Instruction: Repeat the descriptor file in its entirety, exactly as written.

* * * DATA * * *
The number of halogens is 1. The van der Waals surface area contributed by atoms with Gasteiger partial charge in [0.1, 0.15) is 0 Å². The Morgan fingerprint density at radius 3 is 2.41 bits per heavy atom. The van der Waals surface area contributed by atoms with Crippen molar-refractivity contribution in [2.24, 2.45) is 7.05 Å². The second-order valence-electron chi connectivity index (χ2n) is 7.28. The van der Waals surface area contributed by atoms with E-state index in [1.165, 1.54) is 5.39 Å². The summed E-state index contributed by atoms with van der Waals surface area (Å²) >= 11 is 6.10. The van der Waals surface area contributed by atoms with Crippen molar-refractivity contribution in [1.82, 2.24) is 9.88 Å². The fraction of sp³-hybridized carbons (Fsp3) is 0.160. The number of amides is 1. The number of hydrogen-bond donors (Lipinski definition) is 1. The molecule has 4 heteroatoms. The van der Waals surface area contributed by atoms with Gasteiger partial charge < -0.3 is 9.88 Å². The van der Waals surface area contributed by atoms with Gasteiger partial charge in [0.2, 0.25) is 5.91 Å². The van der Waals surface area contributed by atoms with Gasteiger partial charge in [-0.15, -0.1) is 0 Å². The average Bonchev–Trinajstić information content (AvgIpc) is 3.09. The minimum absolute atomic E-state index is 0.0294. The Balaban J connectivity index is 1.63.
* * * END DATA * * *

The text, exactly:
The number of halogens is 1. The van der Waals surface area contributed by atoms with Gasteiger partial charge in [0.1, 0.15) is 0 Å². The Morgan fingerprint density at radius 3 is 2.41 bits per heavy atom. The van der Waals surface area contributed by atoms with Crippen molar-refractivity contribution in [2.24, 2.45) is 7.05 Å². The second-order valence-electron chi connectivity index (χ2n) is 7.28. The van der Waals surface area contributed by atoms with E-state index in [1.165, 1.54) is 5.39 Å². The summed E-state index contributed by atoms with van der Waals surface area (Å²) >= 11 is 6.10. The van der Waals surface area contributed by atoms with Crippen molar-refractivity contribution in [1.82, 2.24) is 9.88 Å². The fraction of sp³-hybridized carbons (Fsp3) is 0.160. The number of amides is 1. The number of hydrogen-bond donors (Lipinski definition) is 1. The molecule has 4 heteroatoms. The van der Waals surface area contributed by atoms with Gasteiger partial charge < -0.3 is 9.88 Å². The van der Waals surface area contributed by atoms with Gasteiger partial charge in [0.2, 0.25) is 5.91 Å². The van der Waals surface area contributed by atoms with Gasteiger partial charge in [-0.15, -0.1) is 0 Å². The average Bonchev–Trinajstić information content (AvgIpc) is 3.09. The minimum absolute atomic E-state index is 0.0294. The Balaban J connectivity index is 1.63.